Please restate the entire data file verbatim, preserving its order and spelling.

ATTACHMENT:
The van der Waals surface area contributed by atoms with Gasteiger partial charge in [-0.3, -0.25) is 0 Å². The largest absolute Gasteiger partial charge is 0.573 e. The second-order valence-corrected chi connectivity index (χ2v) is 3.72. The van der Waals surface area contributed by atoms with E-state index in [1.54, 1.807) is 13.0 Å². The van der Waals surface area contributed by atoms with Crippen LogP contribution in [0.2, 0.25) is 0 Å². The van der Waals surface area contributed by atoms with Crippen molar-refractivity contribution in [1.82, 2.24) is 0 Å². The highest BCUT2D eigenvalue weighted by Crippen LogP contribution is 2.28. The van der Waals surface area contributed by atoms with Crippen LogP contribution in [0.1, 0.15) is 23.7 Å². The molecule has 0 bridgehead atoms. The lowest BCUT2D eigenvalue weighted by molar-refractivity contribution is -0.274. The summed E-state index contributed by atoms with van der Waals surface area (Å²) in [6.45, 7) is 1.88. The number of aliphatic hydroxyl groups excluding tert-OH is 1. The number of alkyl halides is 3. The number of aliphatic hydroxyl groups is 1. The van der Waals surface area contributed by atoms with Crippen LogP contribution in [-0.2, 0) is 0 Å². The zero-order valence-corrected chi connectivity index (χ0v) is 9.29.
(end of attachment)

The van der Waals surface area contributed by atoms with Gasteiger partial charge in [-0.3, -0.25) is 0 Å². The largest absolute Gasteiger partial charge is 0.573 e. The second-order valence-corrected chi connectivity index (χ2v) is 3.72. The van der Waals surface area contributed by atoms with E-state index in [1.54, 1.807) is 13.0 Å². The van der Waals surface area contributed by atoms with Crippen LogP contribution in [0.2, 0.25) is 0 Å². The van der Waals surface area contributed by atoms with Crippen molar-refractivity contribution in [1.82, 2.24) is 0 Å². The highest BCUT2D eigenvalue weighted by Crippen LogP contribution is 2.28. The van der Waals surface area contributed by atoms with Crippen LogP contribution in [0.1, 0.15) is 23.7 Å². The molecule has 0 bridgehead atoms. The lowest BCUT2D eigenvalue weighted by molar-refractivity contribution is -0.274. The summed E-state index contributed by atoms with van der Waals surface area (Å²) in [6.45, 7) is 1.88. The number of aliphatic hydroxyl groups excluding tert-OH is 1. The number of alkyl halides is 3. The number of aliphatic hydroxyl groups is 1. The van der Waals surface area contributed by atoms with Crippen LogP contribution in [-0.2, 0) is 0 Å². The zero-order valence-corrected chi connectivity index (χ0v) is 9.29.